• Bring up the timer and set it for between 90 seconds and 3 minutes depending on your learners’ reading ability.
  • Ask learners to skim trending news items – hovering their cursors over these titles and getting a sense of what’s being talked about.
  • Call time and ask Ss to pair up with someone from the other side of the room. In pairs, Ss should share top news stories of the day and should ask each other questions to get more details. Encourage them to speculate and make predictions if they are not certain about the details.
  • Blow the whistle after a minute and ask Ss to find a new partner. Repeat exchange. Continue this procedure as long as time permits

Debrief 

  • At the end of the activity, ask Ss the following questions … Was there any news that …
    • you missed on the map which you found about later while talking to your colleagues?
    • you found interesting or exciting?
    • you found boring?
    • you think might be relevant to your project, work or to your clients?

Variations 

  • Low-tech version 1: Take a screenshot of the Newsmap before you head into class and simply project using your LCD projector so all the Ss can have a look. The downside is that they won’t be able to read the first few lines and make predictions about the content of these articles.
  • Low-tech version 2: Ask Ss to access Newsmap before they come into class and come prepared to discuss trending news.
  • Low-tech version 3: Take a few printouts of the Newsmap and post them around the room.
  • Mobile version: Newsmap has an Android and an iPhone app but il y a un problème. The app requires flash which doesn’t work on all phones.

Murder | Energizer

energizer.jpg

Materials: Prepare chits of paper (no. of chits = no of Ss). If you’re lazy, write “Cop” on one, “Murderer” on the other and leave the rest blank. Or, fill the others with the names of celebrities. I like to use silly characters from Bollywood (Pappu Pager, Munna Mobile etc). Fold chits and place them in a bag or a box.

No. of Ss: Max 25.

Duration: 5 to 10 minutes

Procedure: Get the Ss to sit in  a large circle and give the following instructions:

  • We’re going to play a game called murder. Who do we need for a murder to happen? (Elicit: a murderer). And who do we need if we have a murderer on the prowl? (Elicit: a cop to catch him/her)
  • In a minute, each of you will receive a chit which has a character on it.
  • If your chit says “Murderer”, then you need to kill people in this room. The murderer kills by winking at his victim (clarify that winking involves one eye whereas blinking involves both your eyes).
  • If your chit says “Cop”, then your job is to catch the killer in action. You only get two chances to catch the killer so be careful about accusing without evidence.
  • If your chit does not say “murderer” or “cop”, then your job is to get killed. Look around the room at everyone. When someone winks at you, continue looking around normally and after a few seconds, act out a nice dramatic death.

After everyone’s received their chit, say “let’s start” to begin the game. The game ends when the cop catches the killer or there are no victims left.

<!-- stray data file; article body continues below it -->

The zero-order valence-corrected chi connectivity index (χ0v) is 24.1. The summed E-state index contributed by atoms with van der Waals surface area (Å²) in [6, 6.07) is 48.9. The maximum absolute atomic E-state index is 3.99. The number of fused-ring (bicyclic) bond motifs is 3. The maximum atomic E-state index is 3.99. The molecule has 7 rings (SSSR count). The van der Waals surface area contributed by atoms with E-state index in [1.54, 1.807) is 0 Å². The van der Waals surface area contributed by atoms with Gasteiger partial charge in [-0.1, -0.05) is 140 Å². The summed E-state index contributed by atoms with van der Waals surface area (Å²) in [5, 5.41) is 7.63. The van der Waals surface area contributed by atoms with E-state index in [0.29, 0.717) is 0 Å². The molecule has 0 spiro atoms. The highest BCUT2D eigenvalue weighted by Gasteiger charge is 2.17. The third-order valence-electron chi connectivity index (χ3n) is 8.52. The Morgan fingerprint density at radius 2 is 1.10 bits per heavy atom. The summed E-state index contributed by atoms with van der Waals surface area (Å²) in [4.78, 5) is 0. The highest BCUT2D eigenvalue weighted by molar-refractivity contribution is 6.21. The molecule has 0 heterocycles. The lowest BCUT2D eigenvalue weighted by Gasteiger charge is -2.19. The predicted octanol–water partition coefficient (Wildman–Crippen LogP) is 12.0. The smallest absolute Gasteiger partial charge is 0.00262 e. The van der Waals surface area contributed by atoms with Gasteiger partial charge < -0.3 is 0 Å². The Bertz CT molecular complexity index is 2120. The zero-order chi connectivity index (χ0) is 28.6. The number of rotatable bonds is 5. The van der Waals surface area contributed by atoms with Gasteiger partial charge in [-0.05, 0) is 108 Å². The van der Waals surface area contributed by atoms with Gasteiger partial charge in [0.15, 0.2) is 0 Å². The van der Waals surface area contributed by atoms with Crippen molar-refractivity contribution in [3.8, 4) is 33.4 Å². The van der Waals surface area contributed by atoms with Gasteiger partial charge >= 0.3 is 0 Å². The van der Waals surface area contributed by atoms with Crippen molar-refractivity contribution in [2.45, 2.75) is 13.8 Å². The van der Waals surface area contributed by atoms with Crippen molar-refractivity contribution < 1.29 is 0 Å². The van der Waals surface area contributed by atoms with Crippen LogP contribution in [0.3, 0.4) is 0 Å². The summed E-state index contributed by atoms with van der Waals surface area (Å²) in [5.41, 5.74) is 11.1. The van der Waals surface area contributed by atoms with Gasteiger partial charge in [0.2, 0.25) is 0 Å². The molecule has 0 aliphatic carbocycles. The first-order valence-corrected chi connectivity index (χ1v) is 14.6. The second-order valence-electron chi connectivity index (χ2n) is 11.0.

Variations: 

  • Announce who the cop is before the game begins. This is recommended in smaller groups where the game will end quickly and abruptly when the murderer inadvertently winks at the cop.  
  • Have several killers instead of just one.

Follow-up:

An optional way of linking the energizer to practicing language is to put Ss into small groups and ask them to use the sequence of events and characters from the game to create stories.  This works particularly well when you’ve used the names of celebrities. It could be an effective albeit morbid way of engaging teenage learners.

Image attribution: Wink by Diego Iaconelli | Flickr | CC BY-NC-SA 2.0

Big fish, small fish | Energizer

There was a time early in my career when I used to train these insane 15 – 20 day programs: 20 (often completely degenerate) participants in a room for 9 hours day after day – sometimes in night shifts starting at 6 in the evening or the life-sucking graveyard shift that started at 11 PM.  It was next to impossible to manage without a huge repertoire of energizers back then. And we’d acquire new ones as frequently from squirreling around the Internet as we did from colleagues over breaks and after-work drinks. I was an on-demand energizer machine with participants bouncing all over the place at ungodly hours.  As I grew older and sporadically wiser, the realization that engagement isn’t solely delivered through energizers, dawned on me. These days, I find it challenging to recall energizers when I need them most. This is an effort to remember all those activities – neat & nutty – that might just help shake sleep and sloth out of learners.  Here’s one of my old favourites – Big fish, small fish.

——————————–

Materials: none

No. of Ss: Preferably not more than 20.

Procedure: Get Ss to sit or stand in a circle. Extend your hands as widely as possible and tell Ss that this is “small fish”. Then, bring hands together so they’re only about 10 cm apart and explain that this is “big fish”.  Big fish swims clockwise and small fish swims counter-clockwise.  It sounds horrendously complicated but it’s not.  This diagram should help.

Big fish small fish

When student 1 turns to her left to student 2, she does “big fish” by bringing her hands close together.  Student 2 can either turn to student 3 and do another “big fish” or do a “small fish” back at student 1 by extending her arms out wide and thusly the game continues. Players get out if they get the actions wrong (put their hands together for small fish etc.) or get the directions wrong.  Point out that fish swim fast and Ss should similarly react quickly.

You should have them all laughing and energized in under 5 minutes (assuming they understood your instructions).